MAXIANNE BERGER:
You mentioned that you’re primarily self-taught although you did study Fine Arts in University. Did you ever apprentice with any one? You mentioned that as an alternative.
 

GEOF ISHERWOOD:
The editor of the Conan comics, Larry Hama, has taught me pretty well ninety-five, ninety-eight percent of the other stuff I’ve learned since. Before I worked on his Conan book, I worked on another one of his, Conan the King, which has a back-up eight-page feature – the type of story that I described before, where you could apprentice. I did about five of those stories, and of the very first story that I drew, he said “You’re not really doing things as well as you could be. Look, I’ll just sit down and I’ll lay it out and I’ll send it to you and you can see what I’m doing.” So I basically had to redraw just about the whole thing.

He paraphrased some of my panels, rearranged what I’d done a little bit in some cases; in other cases he just plain re-drew it altogether. So I learned a lot just from his example: how to go about it, how to observe. I didn’t learn so much what to do but what not to do. I learned in some way what to do but it’s not really a formula – there’s no formula to telling a story – but if you can keep yourself from falling into certain traps, you know you can’t really go too far wrong.

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MAXIANNE BERGER:
What kinds of traps? 

GEOF ISHERWOOD:
Well, technically speaking, things like having action buried in the middle of a cluster of people. Say one character is punching another, and he’s punching down. You might see his fist sort of down, in between the bodies, or totally surrounded by other drawing, so that you don’t get quite as good an example as if, say, he’s doing an uppercut. Then, you could see the fist, not surrounded by background at all, just completely in the open, and you can see the whole action completely.Also, things like not cutting: when you have a full figure, not cutting off their feet. And not having things protrude from the edges of the panels. If you can contain the entire drawing, you can give a better sense of space, of where they are.

There’s also what is called the “chessboard” shot: this is a down shot, at an angle, so that you’re looking at all of the characters in a room, very much like the pieces on a chessboard. You can see where everybody is in relation to the others. If you show one really good panel establishing where everything is in the setting, then you won’t have to do it again for the rest of the scene. Then you can move the “camera” anywhere you want to, do any kind of close-up, and just show glimpses of the background.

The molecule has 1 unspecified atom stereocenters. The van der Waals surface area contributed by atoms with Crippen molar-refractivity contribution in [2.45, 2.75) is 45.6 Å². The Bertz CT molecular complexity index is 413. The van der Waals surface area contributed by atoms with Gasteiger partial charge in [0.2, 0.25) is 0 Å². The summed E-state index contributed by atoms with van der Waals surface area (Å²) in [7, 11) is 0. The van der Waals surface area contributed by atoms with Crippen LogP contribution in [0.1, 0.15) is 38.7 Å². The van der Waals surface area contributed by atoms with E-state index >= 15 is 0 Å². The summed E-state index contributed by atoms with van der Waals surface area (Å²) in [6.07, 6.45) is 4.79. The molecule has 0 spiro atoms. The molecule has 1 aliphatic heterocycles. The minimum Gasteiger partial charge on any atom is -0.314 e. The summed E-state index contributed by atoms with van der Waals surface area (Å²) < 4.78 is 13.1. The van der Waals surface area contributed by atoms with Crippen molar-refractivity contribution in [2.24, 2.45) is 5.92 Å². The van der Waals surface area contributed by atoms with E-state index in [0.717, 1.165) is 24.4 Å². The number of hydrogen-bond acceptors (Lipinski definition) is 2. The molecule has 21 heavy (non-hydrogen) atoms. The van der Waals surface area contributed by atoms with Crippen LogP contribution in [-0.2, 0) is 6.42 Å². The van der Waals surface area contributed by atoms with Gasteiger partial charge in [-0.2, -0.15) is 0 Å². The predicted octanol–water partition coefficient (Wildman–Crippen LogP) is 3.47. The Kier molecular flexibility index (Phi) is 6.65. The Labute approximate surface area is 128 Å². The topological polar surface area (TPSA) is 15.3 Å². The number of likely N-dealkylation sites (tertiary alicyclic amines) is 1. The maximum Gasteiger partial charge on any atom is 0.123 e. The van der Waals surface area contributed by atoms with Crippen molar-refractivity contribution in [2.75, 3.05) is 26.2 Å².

Since the reader is already familiar with the space and are comfortable with the setting, they’re not going to be confused about anything else. You can get them totally involved in what’s going on in the story. Like your average television show. It could be anything, a police show: the first shot you’ll get is the
front doors of the station; then you’ll see the squad room and everybody’s walking around, doing their thing; then you zero in on the characters. You know where they are. You know exactly what’s going on. You’re not going to be asking these questions when you’re supposed to be following what these characters are focused on.

MAXIANNE BERGER:
So. It’s setting the stage, so that you can then build characters without attending to the details of the background? 


GEOF ISHERWOOD:
Right. But you don’t want to do that every time. There are cases when I’ll want to start with a close-up. If I’m establishing shot, if I want to make it mysterious. Like at the beginning of Justice #6, the very first panel has this close-up of a little girl’s face and she’s crying: you’re supposed to be intrigued by this character. Then I pulled back and showed where she was. So you know, you can flip-flop it around. While it sounds like a formula, it’s not supposed to be. What’s supposed to keep comics interesting and exciting is you never really know what’s supposed to happen next (laughter). I guess like any good writing, really, you don’t want to be predictable.